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Oct 19, 2010

How does this keep sailing under the radar?

President Ma Ying-jeou just reiterated, without mincing words, the KMT position that Taiwan and "the mainland" are both part of the same country, the ROC. This is in line with the Chinese position that Taiwan and "the mainland"belong to the same "One China."

Ma stated that the first set of ROC constitutional amendments defined the relationship as "the free area" (Taiwan) and "the mainland area," and that this definition remains the one the KMT is constitutionally obligated to respect.

What is remarkable is how Ma's archaic definition of an ROC encompassing both Taiwan and China would be wildly unpopular if people knew about it, yet despite repeated public statements and subsequent newspaper articles, the KMT position continues to escape most people's attention.

And yet we see with every passing day that the nebulous status quo is increasingly defined as the "One China" framework and all the agreements that rest on it.


Adam said...

I've heard Ma say things like this before. Utterly ridiculous. After so many years, how could anyone claim that Beijing is part of the R.O.C.?

skiingkow said...

It pleases China because of the bottom line and it undermines the credibility of Taiwan -- for such a ridiculous claim -- a KMT objective, IMO.

Not surprising.

But you're right. I'm not sure if it "falls under the radar" as much as it is "swept under the rug".

Anonymous said...

What color is the sky in your world?

What is remarkable is how Ma's archaic definition of an ROC encompassing both Taiwan and China would be wildly unpopular if people knew about it...

Why do you keep making completely insane comments like this about "the people"? The only remarkable thing here is your ability to stick your head in the sand.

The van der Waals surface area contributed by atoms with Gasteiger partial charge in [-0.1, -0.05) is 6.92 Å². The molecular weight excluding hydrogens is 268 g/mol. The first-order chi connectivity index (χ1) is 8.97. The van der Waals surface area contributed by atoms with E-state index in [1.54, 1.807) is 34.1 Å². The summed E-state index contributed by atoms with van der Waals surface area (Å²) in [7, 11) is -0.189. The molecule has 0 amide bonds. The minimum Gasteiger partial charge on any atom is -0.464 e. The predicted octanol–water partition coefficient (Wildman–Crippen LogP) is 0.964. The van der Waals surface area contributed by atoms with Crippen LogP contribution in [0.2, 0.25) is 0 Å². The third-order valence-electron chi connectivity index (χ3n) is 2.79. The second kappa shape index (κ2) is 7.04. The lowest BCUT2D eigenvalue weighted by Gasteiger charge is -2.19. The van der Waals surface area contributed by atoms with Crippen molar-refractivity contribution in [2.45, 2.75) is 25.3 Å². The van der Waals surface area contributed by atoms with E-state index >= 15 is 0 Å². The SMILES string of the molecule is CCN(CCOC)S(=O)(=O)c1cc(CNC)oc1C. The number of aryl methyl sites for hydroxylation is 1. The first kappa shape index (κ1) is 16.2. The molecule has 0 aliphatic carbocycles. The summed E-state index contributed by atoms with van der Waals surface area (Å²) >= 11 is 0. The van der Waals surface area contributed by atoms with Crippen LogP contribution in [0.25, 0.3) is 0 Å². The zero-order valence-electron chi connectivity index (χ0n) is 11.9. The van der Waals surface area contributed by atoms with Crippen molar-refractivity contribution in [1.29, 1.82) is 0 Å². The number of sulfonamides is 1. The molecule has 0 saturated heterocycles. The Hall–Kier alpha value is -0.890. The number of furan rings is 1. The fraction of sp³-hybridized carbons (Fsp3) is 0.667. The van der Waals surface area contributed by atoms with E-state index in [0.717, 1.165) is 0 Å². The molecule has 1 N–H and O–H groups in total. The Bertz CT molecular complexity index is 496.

Anonymous said...

Funny when some ugly Kweilou said Taiwan is independence, they said it's perfectly ok.

When the President of Taiwan said both PRC and Taiwan are of same country, it's ridiculous claim.

I wonder what qualification is all these Kweilou. Are they the President of Taiwan, or have anything related to Taiwan.


阿牛 said...


I'm not sticking my head in the sand by thinking Taiwanese strongly object to Ma's "One China" definition.

As with everything on the topic, your result depends on how you ask the question.

If you say, "Do you believe Taiwan and the mainland are the same country?" I'm sure you know how you'd get a resounding "No" in your survey. Probably 80-90% of respondents would answer thus.

However, if you ask "Do you support talking with the mainland under the 'One China, two interpretations' framework?" you're going to get 70%+ support.

I think this is because people like to think of 'One China, two interpretations' as an equal footing and a theory accepted by both sides (we know it's not accepted by China at all, of course, even though they don't say so in public too frequently any more). It's very much a "we agree to disagree" formula.

On the other hand, people rightly see a "Taiwan and China are both part of a single China" as a formula that makes Taiwan subservient to both nebulous "China" and the actual PRC.

The most recent evidence I have that people would strongly reject the formulation of China and Taiwan being part of a single China comes from a 2007 SEF survey [.doc], where 65% disagreed with that formulation and 25% agreed.

In the same survey, 75% opposed the idea that Taiwan's future should be decided by all 1.3 billion Chinese people [including Taiwan, in the survey's formulation, since it was using Hu's formulation as the basis for the questions].